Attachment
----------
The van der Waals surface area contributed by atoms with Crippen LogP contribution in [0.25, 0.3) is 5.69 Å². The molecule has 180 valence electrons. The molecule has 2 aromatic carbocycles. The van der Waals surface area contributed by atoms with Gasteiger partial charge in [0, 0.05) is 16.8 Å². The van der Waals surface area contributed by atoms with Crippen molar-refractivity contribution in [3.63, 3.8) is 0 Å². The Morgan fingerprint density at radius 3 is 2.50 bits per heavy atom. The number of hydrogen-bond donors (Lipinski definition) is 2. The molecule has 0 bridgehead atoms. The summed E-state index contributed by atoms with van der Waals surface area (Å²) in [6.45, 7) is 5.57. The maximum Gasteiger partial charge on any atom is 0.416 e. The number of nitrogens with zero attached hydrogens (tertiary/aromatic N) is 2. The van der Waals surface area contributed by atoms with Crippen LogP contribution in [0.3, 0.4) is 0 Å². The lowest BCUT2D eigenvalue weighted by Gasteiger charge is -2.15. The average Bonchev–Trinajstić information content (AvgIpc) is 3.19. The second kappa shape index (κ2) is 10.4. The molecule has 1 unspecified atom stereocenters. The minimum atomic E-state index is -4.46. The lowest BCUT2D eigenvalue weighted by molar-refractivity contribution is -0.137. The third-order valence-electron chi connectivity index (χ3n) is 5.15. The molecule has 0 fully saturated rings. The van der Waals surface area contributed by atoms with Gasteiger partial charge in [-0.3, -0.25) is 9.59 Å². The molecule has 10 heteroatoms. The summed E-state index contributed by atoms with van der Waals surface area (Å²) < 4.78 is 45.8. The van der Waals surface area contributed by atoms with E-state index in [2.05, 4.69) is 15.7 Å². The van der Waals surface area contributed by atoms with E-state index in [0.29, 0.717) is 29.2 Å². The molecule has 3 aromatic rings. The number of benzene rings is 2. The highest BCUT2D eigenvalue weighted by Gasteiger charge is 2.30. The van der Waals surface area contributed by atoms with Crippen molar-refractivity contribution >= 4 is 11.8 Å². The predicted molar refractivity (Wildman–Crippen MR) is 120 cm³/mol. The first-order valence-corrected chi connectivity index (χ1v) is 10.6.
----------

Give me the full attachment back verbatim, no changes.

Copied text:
The van der Waals surface area contributed by atoms with Crippen LogP contribution in [0.25, 0.3) is 5.69 Å². The molecule has 180 valence electrons. The molecule has 2 aromatic carbocycles. The van der Waals surface area contributed by atoms with Gasteiger partial charge in [0, 0.05) is 16.8 Å². The van der Waals surface area contributed by atoms with Crippen molar-refractivity contribution in [3.63, 3.8) is 0 Å². The Morgan fingerprint density at radius 3 is 2.50 bits per heavy atom. The number of hydrogen-bond donors (Lipinski definition) is 2. The molecule has 0 bridgehead atoms. The summed E-state index contributed by atoms with van der Waals surface area (Å²) in [6.45, 7) is 5.57. The maximum Gasteiger partial charge on any atom is 0.416 e. The number of nitrogens with zero attached hydrogens (tertiary/aromatic N) is 2. The van der Waals surface area contributed by atoms with Crippen LogP contribution in [0.3, 0.4) is 0 Å². The lowest BCUT2D eigenvalue weighted by Gasteiger charge is -2.15. The average Bonchev–Trinajstić information content (AvgIpc) is 3.19. The second kappa shape index (κ2) is 10.4. The molecule has 1 unspecified atom stereocenters. The minimum atomic E-state index is -4.46. The lowest BCUT2D eigenvalue weighted by molar-refractivity contribution is -0.137. The third-order valence-electron chi connectivity index (χ3n) is 5.15. The molecule has 0 fully saturated rings. The van der Waals surface area contributed by atoms with Gasteiger partial charge in [-0.3, -0.25) is 9.59 Å². The molecule has 10 heteroatoms. The summed E-state index contributed by atoms with van der Waals surface area (Å²) < 4.78 is 45.8. The van der Waals surface area contributed by atoms with E-state index in [2.05, 4.69) is 15.7 Å². The van der Waals surface area contributed by atoms with E-state index in [0.29, 0.717) is 29.2 Å². The molecule has 3 aromatic rings. The number of benzene rings is 2. The highest BCUT2D eigenvalue weighted by Gasteiger charge is 2.30. The van der Waals surface area contributed by atoms with Crippen molar-refractivity contribution >= 4 is 11.8 Å². The predicted molar refractivity (Wildman–Crippen MR) is 120 cm³/mol. The first-order valence-corrected chi connectivity index (χ1v) is 10.6.